Is it time to replace your password manager?
I still don't trust LastPass. And neither should you.
There are very few software products that have as much brand equity as LastPass. It was an early leader in the password manager category, and for its first few years it had the kind of word-of-mouth publicity that software marketing exec dream about.
And then, in 2011, the company’s admins reported an “anomaly” in their network traffic, after which they forced every user to change their master password. The result was, to put it bluntly, a total shitshow. The company has long since memory-holed the blog post containing the security bulletin and the many updates to frustrated users who were stuck without access to their password databases, but the Internet Archive never forgets.
Software marketing execs have nightmares about having to write things like “Record traffic, plus a rush of people to make password changes is more than we can currently handle.”
And then there was another incident. And another, and another and another and another … I had almost lost track until I read today’s blog post from LastPass, blandly titled "Notice of Recent Security Incident." It starts out, “We recently notified you that an unauthorized party gained access to a third-party cloud-based storage service, which LastPass uses to store archived backups of our production data.”
That software marketing exec is now gobbling Tums like they were candy.
It gets worse.
To date, we have determined that once the cloud storage access key and dual storage container decryption keys were obtained, the threat actor copied information from backup that contained basic customer account information and related metadata including company names, end-user names, billing addresses, email addresses, telephone numbers, and the IP addresses from which customers were accessing the LastPass service.
The threat actor was also able to copy a backup of customer vault data from the encrypted storage container which is stored in a proprietary binary format that contains both unencrypted data, such as website URLs, as well as fully-encrypted sensitive fields such as website usernames and passwords, secure notes, and form-filled data.
Which is kind of the definition of nightmare scenario for someone who runs an online service that promises to keep your secrets safe from outside attackers.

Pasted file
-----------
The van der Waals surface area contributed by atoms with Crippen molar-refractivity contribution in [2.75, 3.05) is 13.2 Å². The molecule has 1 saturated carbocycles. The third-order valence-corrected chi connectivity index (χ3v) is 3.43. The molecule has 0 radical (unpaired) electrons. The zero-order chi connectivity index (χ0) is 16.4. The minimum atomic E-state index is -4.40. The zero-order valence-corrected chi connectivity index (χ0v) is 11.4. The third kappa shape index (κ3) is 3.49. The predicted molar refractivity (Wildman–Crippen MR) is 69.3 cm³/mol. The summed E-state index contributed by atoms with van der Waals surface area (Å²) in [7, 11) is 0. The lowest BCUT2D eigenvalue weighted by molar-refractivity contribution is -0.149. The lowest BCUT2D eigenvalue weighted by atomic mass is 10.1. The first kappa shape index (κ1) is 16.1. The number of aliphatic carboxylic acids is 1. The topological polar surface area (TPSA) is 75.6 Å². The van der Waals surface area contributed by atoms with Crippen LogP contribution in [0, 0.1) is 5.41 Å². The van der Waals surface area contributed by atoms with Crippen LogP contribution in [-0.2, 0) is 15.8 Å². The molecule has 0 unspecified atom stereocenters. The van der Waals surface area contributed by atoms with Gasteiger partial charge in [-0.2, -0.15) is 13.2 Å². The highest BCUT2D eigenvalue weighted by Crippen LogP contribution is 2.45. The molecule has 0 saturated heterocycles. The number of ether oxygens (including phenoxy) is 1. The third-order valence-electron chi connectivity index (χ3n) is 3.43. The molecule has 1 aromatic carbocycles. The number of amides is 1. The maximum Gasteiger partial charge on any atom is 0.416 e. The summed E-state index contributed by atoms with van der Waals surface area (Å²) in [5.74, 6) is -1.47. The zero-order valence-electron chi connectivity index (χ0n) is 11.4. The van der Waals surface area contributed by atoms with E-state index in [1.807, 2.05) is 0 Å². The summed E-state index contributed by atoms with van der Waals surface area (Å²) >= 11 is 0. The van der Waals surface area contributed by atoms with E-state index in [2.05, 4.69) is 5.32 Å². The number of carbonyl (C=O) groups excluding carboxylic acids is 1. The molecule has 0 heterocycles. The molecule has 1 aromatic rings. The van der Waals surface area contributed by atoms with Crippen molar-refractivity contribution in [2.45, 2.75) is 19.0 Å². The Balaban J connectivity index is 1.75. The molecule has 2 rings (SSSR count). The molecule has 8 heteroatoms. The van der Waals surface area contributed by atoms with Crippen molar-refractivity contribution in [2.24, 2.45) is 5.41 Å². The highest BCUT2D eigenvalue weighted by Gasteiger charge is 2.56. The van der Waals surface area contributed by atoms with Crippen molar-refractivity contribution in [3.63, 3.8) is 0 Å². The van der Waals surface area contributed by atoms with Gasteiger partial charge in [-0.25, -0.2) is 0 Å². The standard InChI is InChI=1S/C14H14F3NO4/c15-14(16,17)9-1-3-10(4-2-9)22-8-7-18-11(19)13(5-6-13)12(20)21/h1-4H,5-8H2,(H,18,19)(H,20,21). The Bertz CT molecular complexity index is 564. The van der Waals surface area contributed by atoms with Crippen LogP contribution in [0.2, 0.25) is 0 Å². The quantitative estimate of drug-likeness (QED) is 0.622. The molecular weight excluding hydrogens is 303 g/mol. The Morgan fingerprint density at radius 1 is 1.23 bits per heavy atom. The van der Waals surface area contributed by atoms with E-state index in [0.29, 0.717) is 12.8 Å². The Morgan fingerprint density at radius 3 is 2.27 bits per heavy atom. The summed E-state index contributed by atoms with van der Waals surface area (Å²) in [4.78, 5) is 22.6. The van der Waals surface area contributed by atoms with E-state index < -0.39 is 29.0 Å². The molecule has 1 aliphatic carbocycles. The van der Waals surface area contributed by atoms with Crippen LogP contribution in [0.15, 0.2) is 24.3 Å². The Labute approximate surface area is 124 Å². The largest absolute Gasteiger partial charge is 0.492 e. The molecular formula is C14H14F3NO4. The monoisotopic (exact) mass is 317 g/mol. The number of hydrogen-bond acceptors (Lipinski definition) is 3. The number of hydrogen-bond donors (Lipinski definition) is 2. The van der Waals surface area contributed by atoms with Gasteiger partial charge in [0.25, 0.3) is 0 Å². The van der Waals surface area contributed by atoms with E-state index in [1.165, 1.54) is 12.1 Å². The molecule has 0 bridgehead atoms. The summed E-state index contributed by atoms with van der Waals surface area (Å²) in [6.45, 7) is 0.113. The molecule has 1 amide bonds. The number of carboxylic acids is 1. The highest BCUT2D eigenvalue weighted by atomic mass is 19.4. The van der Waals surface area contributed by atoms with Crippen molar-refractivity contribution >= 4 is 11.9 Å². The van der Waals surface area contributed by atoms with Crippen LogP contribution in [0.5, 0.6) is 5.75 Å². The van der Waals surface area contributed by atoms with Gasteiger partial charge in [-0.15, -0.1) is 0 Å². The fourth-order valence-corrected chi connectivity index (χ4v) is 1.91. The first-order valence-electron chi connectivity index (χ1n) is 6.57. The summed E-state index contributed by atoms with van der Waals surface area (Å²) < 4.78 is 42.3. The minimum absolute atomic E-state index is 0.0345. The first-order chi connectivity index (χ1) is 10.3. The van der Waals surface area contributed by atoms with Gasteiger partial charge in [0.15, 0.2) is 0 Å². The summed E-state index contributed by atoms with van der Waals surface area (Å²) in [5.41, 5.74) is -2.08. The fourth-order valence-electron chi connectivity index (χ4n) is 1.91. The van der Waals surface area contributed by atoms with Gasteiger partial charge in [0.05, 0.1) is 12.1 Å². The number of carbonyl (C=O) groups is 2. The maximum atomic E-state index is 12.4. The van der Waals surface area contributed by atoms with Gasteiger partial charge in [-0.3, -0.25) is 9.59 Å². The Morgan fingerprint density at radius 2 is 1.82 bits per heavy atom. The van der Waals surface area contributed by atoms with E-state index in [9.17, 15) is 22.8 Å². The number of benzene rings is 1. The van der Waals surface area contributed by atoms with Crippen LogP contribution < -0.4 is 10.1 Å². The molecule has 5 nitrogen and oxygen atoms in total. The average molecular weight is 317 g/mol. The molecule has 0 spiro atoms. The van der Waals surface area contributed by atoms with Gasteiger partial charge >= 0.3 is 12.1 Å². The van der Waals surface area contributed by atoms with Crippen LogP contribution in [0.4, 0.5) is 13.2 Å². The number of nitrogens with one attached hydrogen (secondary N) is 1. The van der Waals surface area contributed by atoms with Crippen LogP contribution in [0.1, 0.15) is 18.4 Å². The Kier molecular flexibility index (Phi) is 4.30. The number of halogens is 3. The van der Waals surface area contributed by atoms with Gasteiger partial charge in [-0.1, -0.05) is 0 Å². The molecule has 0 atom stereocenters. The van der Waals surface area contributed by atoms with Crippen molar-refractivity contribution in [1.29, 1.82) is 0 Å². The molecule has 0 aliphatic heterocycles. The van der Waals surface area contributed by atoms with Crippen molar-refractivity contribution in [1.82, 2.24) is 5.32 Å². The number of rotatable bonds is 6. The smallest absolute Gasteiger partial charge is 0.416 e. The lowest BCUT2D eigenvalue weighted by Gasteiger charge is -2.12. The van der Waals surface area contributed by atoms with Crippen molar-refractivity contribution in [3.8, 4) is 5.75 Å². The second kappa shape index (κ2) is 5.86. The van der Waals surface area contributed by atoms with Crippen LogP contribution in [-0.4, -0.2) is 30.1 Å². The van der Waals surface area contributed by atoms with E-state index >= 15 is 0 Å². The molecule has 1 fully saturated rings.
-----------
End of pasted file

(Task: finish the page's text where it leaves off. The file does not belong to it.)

I deleted my LastPass account with extreme prejudice years ago, and I have no regrets. I also have no schadenfreude about the company’s current troubles, although I can say with some confidence that this outcome was thoroughly predictable.
LastPass got gobbled up by LogMeIn back in 2015. And then in 2021, LogMeIn announced it was planning to spin LastPass off as a separate company. Astute observers of the software industry know that this playbook rarely works out well. At the very best, your employees are distracted by the whole M&A song and dance. At worst … well, here we are.
If you currently have a LastPass account, I think this is a wonderful time to explore alternatives. And by “explore alternatives,” I mean export your data, delete your LastPass account, and start fresh with a company that has a better handle on the challenges of securing extremely sensitive customer data.
A few years back, I wrote a review of password managers for ZDNet. It’s still up to date and worth reading: “The 6 best password managers: Easily maintain all your logins.”
If you’d prefer the short version, it goes something like this:
If you can afford a few bucks per month, I recommend 1Password. If you would rather not pay or you just prefer open-source options, get Bitwarden.
But don’t keep using LastPass.
If you don’t currently have a password manager, well, you should. I’ll have more to say about that in the new year.
On an unrelated note, Happy Holidays to you and Judy, Ed.
Great post! Thanks, and happy holidays!